TEWKSBURY — Have you ever wondered what it’s like to be someone else? At a Human Library event you’d get the chance!
The Tewksbury Public Library is only the second library in the Merrimack Valley Library consortium to offer the globally recognized program, and this November’s session was the second year Tewksbury hosted the event.
The adult program is based off of The Human Library Organization’s project to “lend” real people and their experiences as “human books.”
Community services librarian Robert Hayes curates the event for the TPL and was able to bring an exciting cross section of people to the library. Registrants ask questions and challenge their perceptions about different people with various life stories and experiences.
According to Hayes, the selected “books” aim to represent members of the community who are exposed to general misconceptions, stigma, stereotyping and/or prejudice. The books are loaned during the event in nine 15-minute sessions to individuals or small groups (2-3 individuals), with five-minute breaks in between each session. Books are stationed in designated conversation areas around the library building.
Hayes conducts a 45-minute training session in advance with the volunteers who are sharing their stories, which includes ice breakers and question prompts to help both the book and “reader” engage. Registrants are also given sample questions to use as they probe the human book for commonalities and differences.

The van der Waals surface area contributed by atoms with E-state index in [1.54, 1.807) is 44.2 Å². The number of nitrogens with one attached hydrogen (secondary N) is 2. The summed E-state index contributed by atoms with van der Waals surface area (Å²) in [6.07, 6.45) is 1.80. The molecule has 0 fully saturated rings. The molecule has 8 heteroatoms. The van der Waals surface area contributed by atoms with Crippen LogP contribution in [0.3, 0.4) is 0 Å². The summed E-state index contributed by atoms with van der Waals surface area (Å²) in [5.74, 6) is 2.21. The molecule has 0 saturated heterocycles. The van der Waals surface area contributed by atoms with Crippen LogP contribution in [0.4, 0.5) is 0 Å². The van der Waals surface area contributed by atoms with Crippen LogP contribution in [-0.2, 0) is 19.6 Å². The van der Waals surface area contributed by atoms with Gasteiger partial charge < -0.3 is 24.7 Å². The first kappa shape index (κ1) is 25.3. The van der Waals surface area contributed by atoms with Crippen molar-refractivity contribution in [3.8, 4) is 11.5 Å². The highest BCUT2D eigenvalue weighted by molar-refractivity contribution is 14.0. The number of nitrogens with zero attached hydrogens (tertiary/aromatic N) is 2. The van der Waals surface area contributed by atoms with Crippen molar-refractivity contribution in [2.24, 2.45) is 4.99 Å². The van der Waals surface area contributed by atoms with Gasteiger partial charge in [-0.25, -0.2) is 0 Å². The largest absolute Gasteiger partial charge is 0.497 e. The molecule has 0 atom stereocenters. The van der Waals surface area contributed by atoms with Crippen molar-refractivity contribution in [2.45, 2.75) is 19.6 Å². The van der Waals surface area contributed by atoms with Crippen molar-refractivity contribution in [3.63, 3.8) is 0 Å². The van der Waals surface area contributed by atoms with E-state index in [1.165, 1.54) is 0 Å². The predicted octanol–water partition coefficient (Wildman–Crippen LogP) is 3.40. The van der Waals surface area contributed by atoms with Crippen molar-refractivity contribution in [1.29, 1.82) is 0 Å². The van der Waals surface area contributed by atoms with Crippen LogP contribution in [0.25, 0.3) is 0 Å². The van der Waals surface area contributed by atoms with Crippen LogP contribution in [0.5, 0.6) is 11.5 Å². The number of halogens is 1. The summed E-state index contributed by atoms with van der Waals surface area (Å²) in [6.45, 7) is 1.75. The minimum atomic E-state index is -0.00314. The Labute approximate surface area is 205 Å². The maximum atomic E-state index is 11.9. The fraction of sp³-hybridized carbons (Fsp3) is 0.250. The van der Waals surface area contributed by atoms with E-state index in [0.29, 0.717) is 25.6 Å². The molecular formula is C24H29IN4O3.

Hayes said, “it’s a safe space for people of different backgrounds and cultures to learn about each other and challenge their conscious and unconscious stereotypes.”
This year's Human Books included Denis Beaudry, a man who has led 12 international bike trips, most recently traveling 10,000 miles in four months — flying to Spain, cycling to China, flying to California, and cycling home to Lowell; Joyce Poggi Hager, caregiver to her intellectually disabled brother and author of "Jimmy and Me: A Sister's Memoir;" Ron Kolek, paranormal investigator, founder of the New England Ghost Project, and author of "The Ghost Chronicles: A Medium and Paranormal Scientist Investigate 17 True Hauntings;" Judah Leblang, a gay man with a hearing impairment who works with the Deaf Community and author of "Echoes of Jerry: One Man's Search for His Deaf Uncle and His Own Voice;" Mike Rogers, a popular and talented blind musician; Randy Ross, a reluctant world traveler and author of "God Bless, Cambodia;" William Shuttleworth, a 71-year-old Air Force veteran who just walked across the country (3,600 miles) to raise awareness of veteran issues; and Kevin Walsh, a man who made national news for soaring around Boston on a helium balloon ride and author of "57 Balloons."
Hayes was pleased with the turnout and said that 60-65 conversations were conducted and that feedback was very positive. This has become an annual event and will run again next November.